Static may be clearing on merger of XM and Sirius satellite radio


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UPDATE JUNE 17: Although Chairman Kevin J. Martin recommended the deal, another commissioner says the deal is still ‘a steep climb’ for him.

... with arguments from Sirius and XM that their merger would not create a monopoly. The reasoning: Devices such as iPods give people growing options for listening to music in their cars and elsewhere. Sirius and XM are desperate for the cost saving of a merger to offset the high expenses of some of their programming, including the aforementioned shock jock, other celebrities such as Oprah Winfrey and professional sports broadcasts.


But the FCC hurdle still remains. Martin pressured the companies to solidify promises they made earlier to Congress, such as offering some lower rates and so-called a la carte channels. He has pushed cable TV operators to offer the latter, in order to cut the cost of service and allow families to avoid objectionable programming. Martin also has sought to lure the votes of other commissioners by seeking new consumer-friendly commitments from Sirius and XM to open the technology for its radios to any manufacturer and to set aside some channels for noncommercial and minority programming.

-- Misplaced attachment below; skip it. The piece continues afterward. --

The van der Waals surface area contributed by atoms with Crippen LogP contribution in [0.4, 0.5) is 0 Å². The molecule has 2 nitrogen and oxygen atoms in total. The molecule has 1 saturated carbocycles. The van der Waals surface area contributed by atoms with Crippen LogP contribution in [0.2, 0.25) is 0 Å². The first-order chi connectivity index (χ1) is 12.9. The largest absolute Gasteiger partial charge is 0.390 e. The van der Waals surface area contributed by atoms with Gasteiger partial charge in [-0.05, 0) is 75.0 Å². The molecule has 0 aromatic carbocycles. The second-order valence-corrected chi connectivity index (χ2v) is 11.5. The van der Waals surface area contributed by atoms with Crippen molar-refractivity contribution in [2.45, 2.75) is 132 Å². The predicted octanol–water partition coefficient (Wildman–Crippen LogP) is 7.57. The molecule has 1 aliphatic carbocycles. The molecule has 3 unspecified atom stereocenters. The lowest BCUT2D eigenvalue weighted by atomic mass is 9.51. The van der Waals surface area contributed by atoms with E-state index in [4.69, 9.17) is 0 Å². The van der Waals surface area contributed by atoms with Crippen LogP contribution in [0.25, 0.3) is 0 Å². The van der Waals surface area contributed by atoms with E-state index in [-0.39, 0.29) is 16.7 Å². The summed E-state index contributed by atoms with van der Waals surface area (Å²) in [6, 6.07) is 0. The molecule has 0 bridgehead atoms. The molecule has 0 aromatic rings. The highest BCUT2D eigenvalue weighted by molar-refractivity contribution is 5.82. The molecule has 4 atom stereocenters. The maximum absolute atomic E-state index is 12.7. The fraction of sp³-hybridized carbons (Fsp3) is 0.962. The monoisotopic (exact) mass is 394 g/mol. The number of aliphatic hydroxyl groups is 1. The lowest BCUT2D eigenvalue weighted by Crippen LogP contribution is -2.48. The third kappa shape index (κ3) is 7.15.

The channel set-asides and open standards for radios are similar to what Public Knowledge, a digital rights group, has advocated and specifically proposed in March.

‘We support what we have heard today about the commission’s proposals, although we would like to know more about how the set-aside for noncommercial channels would be implemented,’ said the group’s president, Gigi B. Sohn.

But Mark Cooper, director of research from the Consumer Federation of America, still isn’t pleased. Martin’s plan all but admits that Sirius and XM would have a monopoly, and if that’s the case, the conditions don’t go far enough, Cooper said.

‘It’s half-baked, and the consumer loses,’ he said. His organization continues to oppose the merger.

It’s unclear whether Martin has the votes to push through his plan. The other FCC commissioners could not be reached for their reaction this morning. Martin normally waits until he has at least the support of a majority of the five-member commission to start circulating a written proposal, which he is expected to do this week.

But Martin was under intense pressure from Sirius and XM to present a plan before he left for Asia. The companies are not commenting today. But the market is -- both stocks are up about 4% this morning on the news of Martin’s plan.

-- Jim Puzzanghera

Puzzanghera, a Times staff writer, covers tech and media policy from Washington, D.C.

Photo, top: XM and Sirius signs. Credit: Associated Press

Photo, bottom: Kevin Martin. Credit: Bloomberg News